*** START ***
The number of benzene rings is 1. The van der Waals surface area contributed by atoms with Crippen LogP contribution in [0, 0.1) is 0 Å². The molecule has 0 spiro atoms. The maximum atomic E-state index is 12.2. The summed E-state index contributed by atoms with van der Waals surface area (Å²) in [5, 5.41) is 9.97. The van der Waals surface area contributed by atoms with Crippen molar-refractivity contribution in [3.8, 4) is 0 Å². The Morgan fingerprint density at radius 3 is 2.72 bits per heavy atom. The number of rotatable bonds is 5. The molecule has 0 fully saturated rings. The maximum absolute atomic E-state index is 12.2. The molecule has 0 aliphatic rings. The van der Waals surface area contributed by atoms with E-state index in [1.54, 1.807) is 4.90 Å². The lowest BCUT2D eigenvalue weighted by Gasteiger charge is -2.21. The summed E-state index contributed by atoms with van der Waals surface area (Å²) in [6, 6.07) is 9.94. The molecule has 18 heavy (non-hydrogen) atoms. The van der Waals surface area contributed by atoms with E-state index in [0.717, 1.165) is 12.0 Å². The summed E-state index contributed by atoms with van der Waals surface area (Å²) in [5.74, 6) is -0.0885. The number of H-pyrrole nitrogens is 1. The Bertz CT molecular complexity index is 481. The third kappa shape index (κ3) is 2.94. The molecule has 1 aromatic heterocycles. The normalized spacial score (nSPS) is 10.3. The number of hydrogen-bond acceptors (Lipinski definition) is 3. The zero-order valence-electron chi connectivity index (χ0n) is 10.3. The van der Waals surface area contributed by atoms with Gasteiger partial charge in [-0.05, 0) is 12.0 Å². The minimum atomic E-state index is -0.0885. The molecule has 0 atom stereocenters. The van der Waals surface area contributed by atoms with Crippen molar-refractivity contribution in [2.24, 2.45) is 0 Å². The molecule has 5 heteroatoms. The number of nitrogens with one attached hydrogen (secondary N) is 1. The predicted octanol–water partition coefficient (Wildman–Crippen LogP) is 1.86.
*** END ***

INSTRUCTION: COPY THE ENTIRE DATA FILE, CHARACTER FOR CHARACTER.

The number of benzene rings is 1. The van der Waals surface area contributed by atoms with Crippen LogP contribution in [0, 0.1) is 0 Å². The molecule has 0 spiro atoms. The maximum atomic E-state index is 12.2. The summed E-state index contributed by atoms with van der Waals surface area (Å²) in [5, 5.41) is 9.97. The van der Waals surface area contributed by atoms with Crippen molar-refractivity contribution in [3.8, 4) is 0 Å². The Morgan fingerprint density at radius 3 is 2.72 bits per heavy atom. The number of rotatable bonds is 5. The molecule has 0 fully saturated rings. The maximum absolute atomic E-state index is 12.2. The molecule has 0 aliphatic rings. The van der Waals surface area contributed by atoms with E-state index in [1.54, 1.807) is 4.90 Å². The lowest BCUT2D eigenvalue weighted by Gasteiger charge is -2.21. The summed E-state index contributed by atoms with van der Waals surface area (Å²) in [6, 6.07) is 9.94. The molecule has 18 heavy (non-hydrogen) atoms. The van der Waals surface area contributed by atoms with E-state index in [0.717, 1.165) is 12.0 Å². The summed E-state index contributed by atoms with van der Waals surface area (Å²) in [5.74, 6) is -0.0885. The number of H-pyrrole nitrogens is 1. The Bertz CT molecular complexity index is 481. The third kappa shape index (κ3) is 2.94. The molecule has 1 aromatic heterocycles. The normalized spacial score (nSPS) is 10.3. The number of hydrogen-bond acceptors (Lipinski definition) is 3. The zero-order valence-electron chi connectivity index (χ0n) is 10.3. The van der Waals surface area contributed by atoms with Gasteiger partial charge in [-0.05, 0) is 12.0 Å². The minimum atomic E-state index is -0.0885. The molecule has 0 atom stereocenters. The van der Waals surface area contributed by atoms with Crippen molar-refractivity contribution in [2.24, 2.45) is 0 Å². The molecule has 5 heteroatoms. The number of nitrogens with one attached hydrogen (secondary N) is 1. The predicted octanol–water partition coefficient (Wildman–Crippen LogP) is 1.86.